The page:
Col. Katherine Powell, a military officer in command of an operation to capture terrorists in Kenya, sees her mission escalate when a girl enters the kill zone triggering an international dispute over the implications of modern warfare.
During the Cold War, an American lawyer is recruited to defend an arrested Soviet spy in court, and then help the CIA facilitate an exchange of the spy for the Soviet captured American U2 spy plane pilot, Francis Gary Powers.
Colonel Katherine Powell (Dame Helen Mirren) is a U.K.-based military officer in command of a top secret drone operation to capture terrorists in Kenya. Through remote surveillance and on-the-ground intel, Powell discovers the targets are planning a suicide bombing and the mission escalates from "capture" to "kill". But as American pilot Lieutenant Steve Watts (Aaron Paul) is about to engage, a nine-year old girl enters the kill zone triggering an international dispute, reaching the highest levels of U.S. and British government, over the moral, political, and personal implications of modern warfare.Written by
Sergeant Sadiq, the NCO assessing collateral damage, wears a Royal Artillery Tac Flash (red and blue) on his right sleeve which is correct and in keeping with the Artillery's role for the British Army's Drone surveillance aircraft. He would not normally be allowed to wear a beard, however, except for religious reasons or because of a medical condition. See more »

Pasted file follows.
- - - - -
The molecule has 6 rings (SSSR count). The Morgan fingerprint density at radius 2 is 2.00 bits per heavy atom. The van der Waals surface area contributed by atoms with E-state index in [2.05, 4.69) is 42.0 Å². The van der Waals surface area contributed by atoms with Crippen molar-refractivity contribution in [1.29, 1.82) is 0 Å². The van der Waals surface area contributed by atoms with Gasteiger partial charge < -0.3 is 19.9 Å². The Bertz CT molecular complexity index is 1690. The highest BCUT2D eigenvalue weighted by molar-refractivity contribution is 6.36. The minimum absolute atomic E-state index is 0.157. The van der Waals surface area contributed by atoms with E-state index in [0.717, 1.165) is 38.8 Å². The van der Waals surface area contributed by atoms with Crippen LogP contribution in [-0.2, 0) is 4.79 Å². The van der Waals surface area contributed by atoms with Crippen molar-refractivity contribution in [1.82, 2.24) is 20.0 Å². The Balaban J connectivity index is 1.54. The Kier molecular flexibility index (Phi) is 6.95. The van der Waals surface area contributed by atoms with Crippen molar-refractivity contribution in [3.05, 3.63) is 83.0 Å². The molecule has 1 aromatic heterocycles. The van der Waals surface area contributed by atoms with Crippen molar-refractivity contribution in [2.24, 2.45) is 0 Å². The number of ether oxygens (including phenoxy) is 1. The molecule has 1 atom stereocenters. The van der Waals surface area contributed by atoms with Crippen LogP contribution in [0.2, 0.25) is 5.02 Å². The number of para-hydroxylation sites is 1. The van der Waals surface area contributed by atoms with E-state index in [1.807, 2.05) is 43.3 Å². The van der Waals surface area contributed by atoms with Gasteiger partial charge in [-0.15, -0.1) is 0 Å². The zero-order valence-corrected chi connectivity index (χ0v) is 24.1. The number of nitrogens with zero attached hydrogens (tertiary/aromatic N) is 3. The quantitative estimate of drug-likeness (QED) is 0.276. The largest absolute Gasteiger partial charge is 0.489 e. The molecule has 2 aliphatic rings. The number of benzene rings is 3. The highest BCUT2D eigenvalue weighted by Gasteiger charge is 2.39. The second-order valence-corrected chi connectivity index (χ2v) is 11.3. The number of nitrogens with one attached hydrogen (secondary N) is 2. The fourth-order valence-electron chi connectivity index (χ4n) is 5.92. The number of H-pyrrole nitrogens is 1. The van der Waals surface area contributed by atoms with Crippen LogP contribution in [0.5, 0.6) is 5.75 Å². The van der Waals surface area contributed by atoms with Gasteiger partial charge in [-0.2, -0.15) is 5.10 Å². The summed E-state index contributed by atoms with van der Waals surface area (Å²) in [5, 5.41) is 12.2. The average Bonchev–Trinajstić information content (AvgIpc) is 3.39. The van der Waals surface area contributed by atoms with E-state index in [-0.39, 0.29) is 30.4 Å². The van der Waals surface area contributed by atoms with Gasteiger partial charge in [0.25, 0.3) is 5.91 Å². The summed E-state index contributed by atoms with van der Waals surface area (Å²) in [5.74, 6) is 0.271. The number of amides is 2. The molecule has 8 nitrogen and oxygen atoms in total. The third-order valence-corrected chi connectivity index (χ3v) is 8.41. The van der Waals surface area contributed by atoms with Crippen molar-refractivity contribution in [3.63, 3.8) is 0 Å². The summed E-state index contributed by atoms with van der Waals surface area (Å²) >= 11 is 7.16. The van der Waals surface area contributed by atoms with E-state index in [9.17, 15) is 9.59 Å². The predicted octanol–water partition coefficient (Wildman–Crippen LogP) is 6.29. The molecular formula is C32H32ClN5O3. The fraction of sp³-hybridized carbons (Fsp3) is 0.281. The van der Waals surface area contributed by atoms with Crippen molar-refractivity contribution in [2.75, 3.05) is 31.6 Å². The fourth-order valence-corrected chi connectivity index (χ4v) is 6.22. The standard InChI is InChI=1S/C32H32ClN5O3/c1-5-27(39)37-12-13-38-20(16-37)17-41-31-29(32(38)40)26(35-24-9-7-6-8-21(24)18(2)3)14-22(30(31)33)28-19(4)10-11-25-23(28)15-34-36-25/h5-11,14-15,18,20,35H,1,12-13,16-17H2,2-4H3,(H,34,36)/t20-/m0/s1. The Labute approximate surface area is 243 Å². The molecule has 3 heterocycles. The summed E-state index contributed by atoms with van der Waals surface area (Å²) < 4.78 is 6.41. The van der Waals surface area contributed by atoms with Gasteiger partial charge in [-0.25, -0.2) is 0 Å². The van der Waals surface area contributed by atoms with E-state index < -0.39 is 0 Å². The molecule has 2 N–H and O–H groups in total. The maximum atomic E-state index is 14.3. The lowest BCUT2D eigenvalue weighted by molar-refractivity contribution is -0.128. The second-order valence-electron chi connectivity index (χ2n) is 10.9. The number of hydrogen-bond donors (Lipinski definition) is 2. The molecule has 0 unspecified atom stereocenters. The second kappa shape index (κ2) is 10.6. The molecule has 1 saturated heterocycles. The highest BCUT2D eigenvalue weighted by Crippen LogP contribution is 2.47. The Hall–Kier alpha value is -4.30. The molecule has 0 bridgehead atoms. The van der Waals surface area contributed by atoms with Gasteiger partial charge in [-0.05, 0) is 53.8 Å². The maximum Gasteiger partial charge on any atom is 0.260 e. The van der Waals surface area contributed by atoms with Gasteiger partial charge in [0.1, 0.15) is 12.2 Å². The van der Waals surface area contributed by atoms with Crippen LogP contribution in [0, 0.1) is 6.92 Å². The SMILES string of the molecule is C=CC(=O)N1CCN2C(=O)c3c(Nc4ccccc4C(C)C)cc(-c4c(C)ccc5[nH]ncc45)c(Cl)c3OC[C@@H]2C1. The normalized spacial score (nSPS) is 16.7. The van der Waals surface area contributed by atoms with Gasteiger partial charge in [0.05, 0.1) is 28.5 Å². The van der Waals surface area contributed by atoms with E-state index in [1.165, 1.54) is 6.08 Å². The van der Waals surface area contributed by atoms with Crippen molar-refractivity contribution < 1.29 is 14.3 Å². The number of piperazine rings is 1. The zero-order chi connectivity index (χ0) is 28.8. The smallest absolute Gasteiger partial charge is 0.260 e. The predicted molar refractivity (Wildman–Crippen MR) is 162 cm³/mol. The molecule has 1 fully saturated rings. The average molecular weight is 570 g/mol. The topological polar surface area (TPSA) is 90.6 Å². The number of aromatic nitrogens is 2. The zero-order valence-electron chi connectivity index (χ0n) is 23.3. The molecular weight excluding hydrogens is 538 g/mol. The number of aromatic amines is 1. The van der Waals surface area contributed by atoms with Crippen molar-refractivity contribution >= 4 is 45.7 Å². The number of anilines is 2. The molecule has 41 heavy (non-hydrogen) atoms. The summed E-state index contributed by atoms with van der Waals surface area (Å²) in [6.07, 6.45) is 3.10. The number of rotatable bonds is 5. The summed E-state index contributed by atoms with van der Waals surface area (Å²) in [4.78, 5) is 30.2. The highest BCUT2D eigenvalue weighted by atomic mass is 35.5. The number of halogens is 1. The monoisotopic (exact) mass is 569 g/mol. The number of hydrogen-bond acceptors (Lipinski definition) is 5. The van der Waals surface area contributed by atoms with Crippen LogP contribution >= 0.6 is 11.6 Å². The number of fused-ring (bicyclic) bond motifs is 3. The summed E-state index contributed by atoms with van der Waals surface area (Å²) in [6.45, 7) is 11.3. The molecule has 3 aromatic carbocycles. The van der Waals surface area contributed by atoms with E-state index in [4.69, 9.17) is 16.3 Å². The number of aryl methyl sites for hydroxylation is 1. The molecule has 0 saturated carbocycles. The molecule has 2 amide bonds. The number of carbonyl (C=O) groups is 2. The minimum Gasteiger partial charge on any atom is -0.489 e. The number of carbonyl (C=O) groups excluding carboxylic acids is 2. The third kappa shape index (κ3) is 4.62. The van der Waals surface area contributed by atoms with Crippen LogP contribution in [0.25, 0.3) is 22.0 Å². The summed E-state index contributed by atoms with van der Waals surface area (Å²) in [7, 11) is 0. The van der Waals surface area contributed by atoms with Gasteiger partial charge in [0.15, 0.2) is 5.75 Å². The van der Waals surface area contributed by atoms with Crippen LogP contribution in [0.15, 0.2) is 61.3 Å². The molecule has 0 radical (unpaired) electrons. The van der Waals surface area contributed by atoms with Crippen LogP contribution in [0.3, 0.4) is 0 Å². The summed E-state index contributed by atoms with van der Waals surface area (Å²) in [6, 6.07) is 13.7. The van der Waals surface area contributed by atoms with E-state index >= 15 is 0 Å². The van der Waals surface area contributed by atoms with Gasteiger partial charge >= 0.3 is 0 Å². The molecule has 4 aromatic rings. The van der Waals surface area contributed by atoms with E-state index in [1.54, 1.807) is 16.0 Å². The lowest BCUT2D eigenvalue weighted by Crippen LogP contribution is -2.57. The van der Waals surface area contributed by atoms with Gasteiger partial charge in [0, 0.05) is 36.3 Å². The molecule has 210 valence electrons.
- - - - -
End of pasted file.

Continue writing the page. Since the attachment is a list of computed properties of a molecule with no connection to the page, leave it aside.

Although high-flying cameras can pan, tilt, & zoom; and they're stabilized; and they have very high resolution - they still suffer from poor detail due to atmospheric conditions like dust, clouds, and temperature differences in the air which make long shots (like 20,000 feet) fuzzier than shown. See more »
It surprised me quite a bit. Political war thrillers have been so overdone, but this one really managed to work by narrowing its scope. With films like this, and real-life disasters that kill dozens of people, it's easy to overlook the importance of every single human life. This film is aiming to remind us of just how significant, and atrocious, times of war are, and rightly so, the film does not come with any easy answers. I loved how the film was completely focused on one single event, and while I can see how some might think it was stretched out too much, I felt like moral and emotional weight of the situation on all of these characters called for it. Maybe I would say that the film gets a bit too sentimental at times (we don't need to be reminded with the many shots of the characters' faces or the music), but for the most part it really works. And oh Aaron Paul, you're just the perfect actor to play characters who are trying to help children.
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